The initial kebab house crawl was conducted purely at lunchtime during the working week between 17 June and 22 August 2008. Only the places in Rusholme open at these times were included - all establishmentrs were visited then the top six revisited. The scores given were felt to be an accurate reflection of the food and service available in all the places listed - we've broadened our horizons a bit since then. But we continue to go back to the best ones and occaisionally even the poor ones to see if our reviews are still fair.

Defining a Kebab House
No table service, orders placed and then shouted out by patron on completion - typically customer then specifies salad and sauces, cuisine available is primarily grilled meat and bread - although curries, pizza, chips and mezze are often available, canned drinks and water are only refreshment, seating limited and optional. Payment usually made on leaving or on ordering, at the counter. A  sub-category of note is whether Kebab Houses are North Indian/Pakistani or Middle Eastern – although this is more a matter of flavourings and styles of food than concept or establishment. Middle Eastern Kebab Houses will not sell curry, though they may have other rice based or stew-like dishes. If all an establishment has is an elephant's foot at the back we're not going to bother - there are too many places selling doner and they're too similar to visit them all or be able to really differentiate between them.
 This is what you want to see - marinading meat raedy to be cooked.

A pretty unexciting picture of a lamb tikka kebab on naan from a Pakistani cafe - the lamb tikka is the black and red stuff under all the salad and yoghurt sauce. The slightly glistening yellowy stuff is mango sauce/chutney. Not much sign of chilli from this establishment.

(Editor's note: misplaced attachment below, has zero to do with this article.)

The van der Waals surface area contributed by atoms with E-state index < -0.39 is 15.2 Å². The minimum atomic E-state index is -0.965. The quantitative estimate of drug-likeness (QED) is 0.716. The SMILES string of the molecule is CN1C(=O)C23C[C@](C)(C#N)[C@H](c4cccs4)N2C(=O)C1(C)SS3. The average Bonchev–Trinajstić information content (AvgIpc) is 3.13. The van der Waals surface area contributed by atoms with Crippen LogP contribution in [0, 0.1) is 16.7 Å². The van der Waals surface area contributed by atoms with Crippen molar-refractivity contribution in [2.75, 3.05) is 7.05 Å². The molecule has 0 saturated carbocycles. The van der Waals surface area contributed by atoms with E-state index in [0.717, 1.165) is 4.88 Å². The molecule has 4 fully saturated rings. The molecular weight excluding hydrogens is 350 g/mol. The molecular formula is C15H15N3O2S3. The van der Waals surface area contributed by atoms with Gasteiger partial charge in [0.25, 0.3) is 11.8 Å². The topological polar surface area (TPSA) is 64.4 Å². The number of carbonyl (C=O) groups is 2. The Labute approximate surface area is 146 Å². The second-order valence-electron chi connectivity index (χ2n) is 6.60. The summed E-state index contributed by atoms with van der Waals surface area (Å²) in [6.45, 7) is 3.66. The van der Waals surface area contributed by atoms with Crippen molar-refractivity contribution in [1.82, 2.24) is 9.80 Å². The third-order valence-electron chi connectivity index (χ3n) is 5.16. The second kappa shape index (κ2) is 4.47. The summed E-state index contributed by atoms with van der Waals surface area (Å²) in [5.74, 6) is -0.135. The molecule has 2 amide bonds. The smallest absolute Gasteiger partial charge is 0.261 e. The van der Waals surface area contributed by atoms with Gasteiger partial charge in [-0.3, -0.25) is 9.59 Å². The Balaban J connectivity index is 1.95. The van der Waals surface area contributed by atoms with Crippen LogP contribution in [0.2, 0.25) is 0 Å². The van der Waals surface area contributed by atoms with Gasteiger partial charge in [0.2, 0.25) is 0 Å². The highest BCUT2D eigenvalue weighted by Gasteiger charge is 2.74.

Lamb on Chapatti

These kebabs are similar, with both being lumps/cubes of meat cooked on a skewer. The Tikka kebab (Pakistani/Indian) is marinated in yoghurt and spices.The Shish kebab (Middle Easter) has a far less noticeable marinade (if any). - Typically chicken or lamb.
Chicken Tikka on Chapatti

Minced Lamb formed into a sausage shape on a skewer. Kobeda (Middle Eastern) is usually the bigger and less spicy of the two. There is a variation of seekh where chicken mince is used rather than lamb, often referred to as a reshmi kebab (which means 'silken' - not chicken), these are often pre-cooked and reheated. These chicken seekhs or reshmis are much rarer.
Kobeda on Naan
Slices of (or compacted) meat roasted on a spit. 'Doner' normally indicates a machine made lump. However, chicken 'Doner' is slices of real chicken meat rather than compacted mince. We've used 'Shawarma' to denote actual slices of lamb on a large skewer - although the actual difference between the two is that Doner is the Turkish word and Shawarma is the Arabic word for the same thing. Genuine 'Shawarma' kebabs are only found in Middle Eastern establishments.

Chicken Shawarma on Naan
 Two chicken doners (shawarmas) form the same place - notice the one on the left is darker and in larger chunks - it was cut freshly form the skewer. The one on the right was cut from the end of the skewer, is not brown and was left in the warmer to dry out. Get them fresh!

Burger shaped items made with spiced lamb mince, indian/pakistani only. The shami is also mixed with lentils, making it lighter and usually fried in an egg wash. The chapli is more meaty - usually made of beef - and often flavoured with whole or cracked coriander seeds. These kebabs are both usually pre-cooked and reheated to order, they are more often a starter type item.

Middle Eastern:
Often slightly more expensive places. The meat and bread are sometimes served separately. There are fewer sauces and the salads are more elaborate. No chapattis available. The flavours are subtler than Pakistani/Indian kebabs. Some of these places specialise in 'mezze' style dishes, including tabouleh, falafel, hummus, etc. They usually have Shawarrma kebabs available, but these are often served on packet, rather than fresh bread.

Pakistani/ North Indian:
Spicier meat in bigger chunks (tikka). More sauces and less fussy salad - and all served on the bread. Chapatis available. Overall a simpler dish, and less like a full meal than the other style. These kebabs are also cheaper. Most will also sell curries and starter type dishes.

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